Queen of the South

Dumfries, the ‘Queen of the South’: important trading town on the river Nith, the administrative centre and foremost town in Dumfries and Galloway. It has, over the years, been home to many people of note, including JM Barrie, who schooled at Dumfries Academy, and John Laurie, who played Private Frasier in Dad’s Army (“we’re all doomed!”) It is best known as being the final home of Robert Burns, who farmed nearby and moved into town as he relied less on farming and more on poetry (and tax collection) for his living. He died here in 1796. For his funeral, the streets were absolutely packed, with an estimated 10,000 people in attendance.

The ‘Sanghoose of Scotland’: Burns’s first residence in Dumfries

My first experience of the town, was on a brief stop during my journey to Kirkcudbright. I saw the house Burns had first lived in (the ‘Sanghoose of Scotland’), on moving to Dumfries. The building now houses a coffee shop and a newsagent. One of his favourite pubs, the Coach and Horses is just around the corner. As the pub and the Café were both closed, I had to content myself with visiting the newsagent and buying myself a bottle of water. I’m afraid most business, particularly in hospitality, have been adversely affected by the Covid pandemic, and I could not, on this trip at least, rely on anything being open during the normal hours.

We had had a long drive across the country that day, and had settled into our beautiful cottage in Kirkcudbright: a lovely, log cabin affair: no TV, no wifi, set in it’s own garden complete with lake and hundreds of birds who gathered at the feeders every morning to see what had been left for them and discuss the day ahead.

“He learnt to communicate with birds and discovered that their conversation was fantastically boring. It was all to do with wind speed, wing spans, power-to-weight rations and a fair bit about berries.”

Douglas Adams, Life, the Universe and Everything

Little wonder, then, that when I informed Mrs. P that we would be visiting Dumfries in the morning that she replied that I could go and chase around after long dead poets if I wished, but she would be staying put for a relaxing day, thank you very much, and no amount of potential shopping would sway her. And so it was that early the following morning (early for a holiday start, anyway) I set out alone to discover Dumfries.

The Rose Garden, Dumfries

I was a little early for my appointment at the Robert Burns House, so I looked around the little garden opposite. These little spaces are dotted around the town, each one dedicated to a different aspect of Burns’s life and career. This one, the ‘Rose Garden’ had an engraving of “My luve is like a red, red rose” among the many rose bushes. There were also lines from other poems and scenes from Tam O’Shanter around the walls. A lovely little space to sit and rest and spend a few spare moments. Something I’m becoming more and more grateful form as I get older.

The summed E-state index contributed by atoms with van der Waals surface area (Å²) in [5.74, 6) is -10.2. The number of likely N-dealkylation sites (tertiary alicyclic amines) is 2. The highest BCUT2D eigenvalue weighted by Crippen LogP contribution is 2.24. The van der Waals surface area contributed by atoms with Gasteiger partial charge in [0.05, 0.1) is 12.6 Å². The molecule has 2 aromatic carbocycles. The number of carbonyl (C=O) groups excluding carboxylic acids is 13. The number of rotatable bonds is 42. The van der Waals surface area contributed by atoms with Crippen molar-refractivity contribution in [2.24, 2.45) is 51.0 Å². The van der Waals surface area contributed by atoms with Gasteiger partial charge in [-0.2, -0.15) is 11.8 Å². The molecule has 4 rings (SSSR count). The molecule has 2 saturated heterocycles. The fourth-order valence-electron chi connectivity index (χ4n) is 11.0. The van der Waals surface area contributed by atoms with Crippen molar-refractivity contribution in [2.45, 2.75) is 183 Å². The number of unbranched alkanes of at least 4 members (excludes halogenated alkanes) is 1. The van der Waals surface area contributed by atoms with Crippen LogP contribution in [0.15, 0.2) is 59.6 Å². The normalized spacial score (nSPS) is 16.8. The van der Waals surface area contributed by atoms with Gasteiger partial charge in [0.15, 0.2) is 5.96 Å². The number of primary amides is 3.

I walked over the Robert Burns House, where I was greeted at the door and allowed to wander around. Burns spent the final years of his life in this house, which has been preserved to show us how the Burns family lived in the closing years of the eighteenth century. Burns was now relying on his income as an exciseman, a job that brought him into contact with a wide range of rural communities, as he travelled round the county. He Began to preserve the folk songs he had heard, as well as writing his own.

The Robert Burns House, Dumfries

The house is quite a handsome one, of red sandstone. They were now successful enough to have a maidservant. There are several rooms to explore, including a study, kitchen and bedrooms. You can see Burns’s writing desk and the bed in which he breathed his last. There are some of Jean’s possessions here too, including a a portrait of her husband that she carried with her. Following Burns’s death, she was visited here by such illustrious guests as the Wordsworths, Coleridge and Keats.

I left the house and walked up towards the church. There are two statues at the top of the road, facing each other across the busy thoroughfare. There is a statue of Jean Armour, complete with child clutching to her. Across the road is Ca’ the Yowes, a carved red sandstone block based on one of Burns’s songs.

The Burns Mausoleum,

St. Michael’s south Parish Church was where the Burns family worshipped. I was quite disappointed to find it closed as I had hoped to see the pew at which the Burns family sat: still visible inside and indicated with a plaque. I would at least be able to see the memorial. In the churchyard is an ornate classical temple, in shining white marble. Inside, a statue depicts the bard standing next to his plough, while an angel hovers overhead (do angels hover?) inside, the poets gravestone marks where he lies, alongside Jean. On the stone lay a single red rose.

There’s quite a nice view over the town from the suspension footbridge across the Nith. Too grey and drizzly today for a decent photograph but I enjoyed the view as I crossed and walked along the bank, quieter and bit greener on this side, towards the Robert Burns Centre. This converted watermill spends most of its life as a local cinema but, during the day, hosts a small exhibition about Robert Burns and about Dumfries in the early 18th century. The have some books and letters, a magnificent model of the pre-Victorian town and a film telling Burns’s story. It’s a great little exhibition, staffed by friendly and chatty and staff and also has a great gift shop. I bought a whisky glass with an etched portrait of Burns, a scarf in Burns check (not exactly a tartan but a checked plaid that was designed by the Burns family) and a complete works of the poet. A lovely hardback edition which the shop had on sale at £3.99